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As Sweet Tooth, Doom Patrol takes comic book characters (this time from DC Comics) and pops them in as live action. This is a group of heroes who have all been shunned by society and now must come together to save the society that saved them from an impending demise.

5 Zoo: another dystopian future with high animal density

zoo screenshot

Another animal show set in an apocalyptic future, zoo talks about a group of professionals (journalists, zoologists, safari experts, etc.) who team up in an attempt to investigate a deadly epidemic where animals from around the world attack human civilization until the world’s population be reduced to thousands of survivors.

zoo Aired on CBS for three seasons before the cancellation, which is a shame for fans of the show, but a relief for new viewers looking for something quick to binge on when it only has 39 episodes.

4 Its dark materials: another fantasy through the eyes of a child

Lyra (Dafne Keen) and Pan in her dark materials

Many of the fantastic elements of Sweet tooth derive from the narrative by looking through the perspective of a 10 year old boy, also offering something of a coming-of-age story. The same can be said for a show like Its Dark Matter, with Dafne Keen, whose fans of Logan will recognize for his breakout performance as an X-23.

Here, she plays Lyra Belacqua, an orphan who discovers dark secrets and multiple worlds in search of her missing friend. Both seasons of the series are based on a trilogy of books, with the third and final season intended to adapt the last book.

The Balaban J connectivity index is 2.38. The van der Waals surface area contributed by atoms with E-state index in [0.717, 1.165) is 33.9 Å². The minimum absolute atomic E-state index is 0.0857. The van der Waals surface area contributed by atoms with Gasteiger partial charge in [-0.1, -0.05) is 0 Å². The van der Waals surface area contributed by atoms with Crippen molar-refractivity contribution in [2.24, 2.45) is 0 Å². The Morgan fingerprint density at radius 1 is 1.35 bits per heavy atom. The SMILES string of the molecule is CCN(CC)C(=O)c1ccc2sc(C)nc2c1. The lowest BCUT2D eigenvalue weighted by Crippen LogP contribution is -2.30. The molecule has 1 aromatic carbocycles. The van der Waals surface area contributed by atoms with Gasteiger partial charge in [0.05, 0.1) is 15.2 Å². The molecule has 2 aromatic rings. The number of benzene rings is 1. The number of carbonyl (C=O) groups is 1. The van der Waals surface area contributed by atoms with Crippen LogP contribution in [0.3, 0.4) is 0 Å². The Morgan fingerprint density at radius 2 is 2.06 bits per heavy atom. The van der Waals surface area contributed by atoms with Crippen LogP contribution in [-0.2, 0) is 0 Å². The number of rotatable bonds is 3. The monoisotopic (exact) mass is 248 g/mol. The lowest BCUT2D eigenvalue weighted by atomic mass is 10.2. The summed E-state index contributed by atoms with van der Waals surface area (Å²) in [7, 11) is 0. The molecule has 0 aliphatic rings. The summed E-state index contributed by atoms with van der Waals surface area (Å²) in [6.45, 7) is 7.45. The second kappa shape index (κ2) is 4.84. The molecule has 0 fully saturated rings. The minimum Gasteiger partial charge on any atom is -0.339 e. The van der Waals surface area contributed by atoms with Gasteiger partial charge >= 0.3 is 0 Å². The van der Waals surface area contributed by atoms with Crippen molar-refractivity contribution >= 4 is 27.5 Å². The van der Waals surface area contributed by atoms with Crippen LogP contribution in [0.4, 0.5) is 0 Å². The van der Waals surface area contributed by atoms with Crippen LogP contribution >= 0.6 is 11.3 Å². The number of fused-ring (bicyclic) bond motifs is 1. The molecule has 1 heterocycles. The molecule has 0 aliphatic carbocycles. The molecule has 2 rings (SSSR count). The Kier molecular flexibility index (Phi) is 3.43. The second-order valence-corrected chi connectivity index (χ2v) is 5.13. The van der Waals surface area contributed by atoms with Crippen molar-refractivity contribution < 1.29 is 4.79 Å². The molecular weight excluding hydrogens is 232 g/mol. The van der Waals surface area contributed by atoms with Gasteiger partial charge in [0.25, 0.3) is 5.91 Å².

3 The 100 is frustrating, but rewarding

Before Sweet tooth offered his own vision of a potential apocalypse imminent, The 100 arrived on The CW’s battlefields to express the story of a group of survivors who return to earth from a space habitat in the wake of a nuclear apocalypse.

The 100 is, in a way, both frustrating and rewarding as a spectacle. Its early episodes fall into the worst CW tropes surrounding teenage angst, and become even more cranky for queer audiences hoping for a more rewarding performance (hence the controversy it sparked). Yet in its current seventh and final season, fans remain dedicated to the series as it has continued to improve and has since rewarded its fans for sticking with it for so long.

2 Fullmetal Alchemist: Brotherhood Offers More Optimism During Dark Times

Winry hates short men, Fullmetal Alchemist: Brotherhood

This one is especially for anime fans. This is an adaptation of the manga called Fullmetal Alchemist, about two brothers who lose their limbs trying to bring their mother back from the dead. They make the most of their situation not only through their love for each other, but by becoming state alchemists working for the government.

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There are actually two adaptations of the manga, this one and one simply called Fullmetal Alchemist. fraternity is seen as a much more complete and faithful adaptation by the masses and so this show is the way to go.

1 Loki: a new weekly obsession

Loki Episode 4 Old Loki, Kid Loki, and Thor-Loki with a Hammer Variants stand together

Those who liked Sweet tooth and binged it fast enough that they were looking for a new weekly TV obsession to chill out, get in Loki. As of this writing, Loki hasn’t finished its six-episode streak yet, so fans who are interested enough to watch it live with everyone else had better act fast. This is perfect for fans of comics and mythical elements.

The show reattaches the ends of Avengers: Endgame where an earlier version of Loki interferes with the time taking the Tesseract. Once captured by the Time Variance Authority and considered a variant himself, the main character helps TVA in trying to find another variant that killed their agents.